Los Ranchos de Albuquerque is at a crossroads.
Village leaders — in serious consultation with residents — need to decide whether some areas of the northwest Albuquerque village can handle increased development while still preserving the community’s character. We think they can.
Just about everyone wants to retain the rural and agricultural lifestyle many residents have enjoyed since the village was incorporated in 1958. They want a village that’s open, green and semi-rural.
The village, which houses about 6,000 residents, has approved/is considering multiple new commercial developments, which would boost GRT revenues. It is also considering a denser housing project that could attract newer residents, especially younger families.
But controversy surrounds the four new developments, which are in the works or being proposed. Three of them are along the already busy Fourth Street corridor, which houses plenty of businesses, restaurants and strip shopping centers.
The fourth and most controversial development would be on a grassy nine acres at a semi-rural residential intersection a few blocks away that are a favorite resting spot for sandhill cranes and other wildlife. The village plan allows nine homes — one per acre — on the site at the southwest corner of Chavez and Guadalupe Trail. Earlier this year, village trustees approved an ordinance allowing conservation development pilot projects to have greater home density, with the village getting back a percentage of open space. Developers want to build 21 homes on the site, with two acres left for open space.
Michelle Smiley, who lives nearby, wants to preserve the entire grassy area for migratory bird habitat. “There’s all kinds of creatures in this little (nine) acres,” Smiley said during a recent trustees meeting. The problem is Smiley and other villagers don’t own the 9.26 acres. Neither does the village.
Meanwhile, construction is slated to begin on the Palindrome development on the SE corner of Fourth and Osuna, which will entail a three-story hotel, 204-unit three-building apartment complex, a specialty grocery store and up to 60 houses. Other home and apartment projects have been proposed for the Fourth and Osuna area.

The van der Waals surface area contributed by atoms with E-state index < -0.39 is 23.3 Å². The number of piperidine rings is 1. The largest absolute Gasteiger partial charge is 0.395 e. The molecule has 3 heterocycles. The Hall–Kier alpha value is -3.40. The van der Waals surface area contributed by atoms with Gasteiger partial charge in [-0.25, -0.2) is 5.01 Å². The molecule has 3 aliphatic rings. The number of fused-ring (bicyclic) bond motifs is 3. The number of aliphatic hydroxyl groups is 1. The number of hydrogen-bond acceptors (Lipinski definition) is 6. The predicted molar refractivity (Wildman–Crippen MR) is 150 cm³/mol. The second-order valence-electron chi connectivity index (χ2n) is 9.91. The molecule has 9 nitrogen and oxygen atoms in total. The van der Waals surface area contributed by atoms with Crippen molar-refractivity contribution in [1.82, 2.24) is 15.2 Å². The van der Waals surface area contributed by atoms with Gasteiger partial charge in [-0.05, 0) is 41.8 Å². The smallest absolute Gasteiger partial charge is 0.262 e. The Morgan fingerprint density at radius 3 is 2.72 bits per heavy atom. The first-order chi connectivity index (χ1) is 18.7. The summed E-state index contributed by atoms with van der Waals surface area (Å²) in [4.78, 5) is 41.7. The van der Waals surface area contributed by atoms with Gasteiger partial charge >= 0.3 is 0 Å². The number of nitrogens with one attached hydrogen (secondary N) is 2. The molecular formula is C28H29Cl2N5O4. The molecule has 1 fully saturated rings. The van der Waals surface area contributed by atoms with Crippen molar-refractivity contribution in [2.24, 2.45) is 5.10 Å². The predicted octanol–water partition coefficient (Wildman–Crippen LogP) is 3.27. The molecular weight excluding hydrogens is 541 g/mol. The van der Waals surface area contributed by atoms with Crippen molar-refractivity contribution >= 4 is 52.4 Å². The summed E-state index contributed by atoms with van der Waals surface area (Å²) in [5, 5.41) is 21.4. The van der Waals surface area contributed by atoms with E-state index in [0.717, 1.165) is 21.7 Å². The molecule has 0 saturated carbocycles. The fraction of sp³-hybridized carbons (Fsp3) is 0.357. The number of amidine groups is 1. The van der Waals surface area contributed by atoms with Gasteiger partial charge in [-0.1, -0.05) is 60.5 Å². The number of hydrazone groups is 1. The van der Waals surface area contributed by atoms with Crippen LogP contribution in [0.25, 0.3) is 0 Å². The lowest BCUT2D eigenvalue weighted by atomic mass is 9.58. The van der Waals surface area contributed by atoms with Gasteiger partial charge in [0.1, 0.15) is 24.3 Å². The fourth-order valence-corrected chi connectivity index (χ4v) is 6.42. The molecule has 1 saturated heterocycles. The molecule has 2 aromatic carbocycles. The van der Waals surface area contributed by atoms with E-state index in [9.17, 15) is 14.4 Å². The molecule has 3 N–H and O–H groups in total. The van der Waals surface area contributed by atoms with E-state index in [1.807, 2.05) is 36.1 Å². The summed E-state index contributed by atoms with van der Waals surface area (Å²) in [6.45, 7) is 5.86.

More than 600 people have signed a petition requesting a moratorium on high-density projects until a survey determines how most residents feel about them. Village leaders say new residents will result in an economic boost and increased GRTs needed to pay for basic services.
It’s important to note first there’s a difference between fronting Fourth Street and being nestled in a residential area — Fourth handled just shy of 10,000 vehicles on weekdays in 2020; Chavez, 4,800.
Second, Mayor Donald T. Lopez notes two of the projects near Fourth Street have already been approved or meet ordinance requirements. A moratorium could land the village in court.
Finally, if the village decides it wants to preserve more open space for cranes, geese and other wildlife, the better option is to buy it at market price.
The village is facing a growth spurt small towns dream of. It can preserve its character and choose a path that’s both fair to landowners and one residents can live with.
This editorial first appeared in the Albuquerque Journal. It was written by members of the editorial board and is unsigned as it represents the opinion of the newspaper rather than the writers.